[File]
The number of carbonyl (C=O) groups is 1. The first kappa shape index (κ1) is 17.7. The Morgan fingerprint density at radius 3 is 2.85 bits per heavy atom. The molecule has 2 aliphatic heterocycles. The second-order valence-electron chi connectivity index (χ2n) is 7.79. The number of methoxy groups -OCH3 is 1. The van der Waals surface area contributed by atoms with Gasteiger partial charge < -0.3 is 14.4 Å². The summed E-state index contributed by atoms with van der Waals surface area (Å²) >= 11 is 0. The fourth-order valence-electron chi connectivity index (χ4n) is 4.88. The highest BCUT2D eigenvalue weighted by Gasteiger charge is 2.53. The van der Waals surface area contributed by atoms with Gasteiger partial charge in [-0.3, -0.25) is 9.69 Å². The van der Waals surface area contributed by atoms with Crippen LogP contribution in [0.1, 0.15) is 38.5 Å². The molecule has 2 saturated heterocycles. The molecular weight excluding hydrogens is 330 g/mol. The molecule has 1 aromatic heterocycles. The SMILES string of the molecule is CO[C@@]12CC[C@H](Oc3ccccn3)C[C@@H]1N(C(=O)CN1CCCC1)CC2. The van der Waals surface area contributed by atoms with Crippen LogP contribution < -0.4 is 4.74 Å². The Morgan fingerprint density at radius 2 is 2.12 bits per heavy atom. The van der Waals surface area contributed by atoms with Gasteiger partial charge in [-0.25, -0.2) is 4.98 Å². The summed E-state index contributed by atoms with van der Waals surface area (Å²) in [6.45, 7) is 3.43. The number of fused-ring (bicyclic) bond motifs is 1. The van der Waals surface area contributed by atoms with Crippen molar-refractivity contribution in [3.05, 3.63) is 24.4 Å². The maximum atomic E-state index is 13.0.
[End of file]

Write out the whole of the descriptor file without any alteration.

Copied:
The number of carbonyl (C=O) groups is 1. The first kappa shape index (κ1) is 17.7. The Morgan fingerprint density at radius 3 is 2.85 bits per heavy atom. The molecule has 2 aliphatic heterocycles. The second-order valence-electron chi connectivity index (χ2n) is 7.79. The number of methoxy groups -OCH3 is 1. The van der Waals surface area contributed by atoms with Gasteiger partial charge < -0.3 is 14.4 Å². The summed E-state index contributed by atoms with van der Waals surface area (Å²) >= 11 is 0. The fourth-order valence-electron chi connectivity index (χ4n) is 4.88. The highest BCUT2D eigenvalue weighted by Gasteiger charge is 2.53. The van der Waals surface area contributed by atoms with Gasteiger partial charge in [-0.3, -0.25) is 9.69 Å². The van der Waals surface area contributed by atoms with Crippen LogP contribution in [0.1, 0.15) is 38.5 Å². The molecule has 2 saturated heterocycles. The molecular weight excluding hydrogens is 330 g/mol. The molecule has 1 aromatic heterocycles. The SMILES string of the molecule is CO[C@@]12CC[C@H](Oc3ccccn3)C[C@@H]1N(C(=O)CN1CCCC1)CC2. The van der Waals surface area contributed by atoms with Crippen LogP contribution < -0.4 is 4.74 Å². The Morgan fingerprint density at radius 2 is 2.12 bits per heavy atom. The van der Waals surface area contributed by atoms with Gasteiger partial charge in [-0.25, -0.2) is 4.98 Å². The summed E-state index contributed by atoms with van der Waals surface area (Å²) in [6.45, 7) is 3.43. The number of fused-ring (bicyclic) bond motifs is 1. The van der Waals surface area contributed by atoms with Crippen molar-refractivity contribution in [3.05, 3.63) is 24.4 Å². The maximum atomic E-state index is 13.0.